London, 15 Jul - Four Iranian Christians have been sentenced to ten years in prison each for “acting against national security.”
The 26th branch of the Islamic Revolutionary Court in Tehran has finally sentenced recent Christian convert Pastor Yousef Nadarkhani and three others to 10 years in prison.
As part of a series of raids by security service agents on Christian homes, Pastor Nadarkhani, along with Mohammadreza Omidi, Yasser Mossayebzadeh and Saheb Fadaie were arrested in their homes in largest city on Iran's Caspian Sea coast, Rasht.
The men were summoned to the 26th Chamber of the Revolutionary Tribunal in June, where their church was accused by presiding Judge Ahmadzadeh, of receiving £500,000 per year from the British government, and that they would receive a verdict within 20 days.
Nadarkhani and the other non-Trinatarian defendants were accused of hosting house churches, promoting Zionist Christianity, unlawful gathering, propaganda against the regime, and violating national security by promoting Christianity.
Nadarkhani and the other defendants are members of a group called The Church of Iran. They are reportedly followers of William Branham, the famous American “Jesus Only” Pentecostal preacher of the 20th century.
Earlier, in May 2016, the Intelligence Ministry’s security forces attacked 10 church houses in the city of Rasht including a house where Nadarkhani, his wife Fatemeh (known as Tina), and three others were gathered for participating in a Christian ceremony.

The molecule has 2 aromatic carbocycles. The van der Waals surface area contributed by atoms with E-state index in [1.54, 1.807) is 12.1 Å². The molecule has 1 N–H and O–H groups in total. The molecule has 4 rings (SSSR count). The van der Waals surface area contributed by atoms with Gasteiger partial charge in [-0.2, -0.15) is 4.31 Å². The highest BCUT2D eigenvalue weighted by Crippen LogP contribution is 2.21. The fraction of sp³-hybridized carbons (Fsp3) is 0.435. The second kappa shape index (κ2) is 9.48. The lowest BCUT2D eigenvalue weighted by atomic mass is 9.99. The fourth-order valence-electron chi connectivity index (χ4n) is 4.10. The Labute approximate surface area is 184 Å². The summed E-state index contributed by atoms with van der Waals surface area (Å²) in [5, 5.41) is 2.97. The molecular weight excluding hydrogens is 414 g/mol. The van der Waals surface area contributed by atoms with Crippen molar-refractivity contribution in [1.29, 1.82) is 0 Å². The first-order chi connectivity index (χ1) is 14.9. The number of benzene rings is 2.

Nadarkhani and his wife were released within hours, and three other new converts were freed later on $33,000 bail. Previously, Nadarkhani was also arrested for apostasy in September 2009 and kept in prison until August 2012.
All of the accused were present at the court when the verdict was delivered. According to law, it is subject to appeal within 20 days.
Additionally, Pastor Nadarkhan and Mr Omidi were given additional two years sentences to be served in exile in an exceedingly hot and harsh area in the south of the country.
Whether or not a sentence of eighty lashes each, for drinking wine during a Communion service, will occur or not for Mr Omidi, Mr Mossayebzadeh and Mr Fadaie, has not yet been decided on an appeal.
Christian Solidarity Worldwide [CSW], declared that its Chief Executive, Mervyn Thomas, said, “We are deeply disappointed by these excessive sentences, which are based on spurious charges and are clearly part of an intensified campaign of judicial harassment aimed at intimidating members of minority faiths.”
Mr. Thomas continued, “We reiterate that the national security charges leveled in all of these cases amount to the criminalization of the Christian community for exercising the right to freedom of religion or belief, and that this is occurring despite the fact that the Iranian constitution recognizes Christianity. We urge members of the international community to extend the sanctions still in place against Iranian individuals to include members of the judiciary who are implicated in ongoing and severe harassment and persecution of religious minority communities.”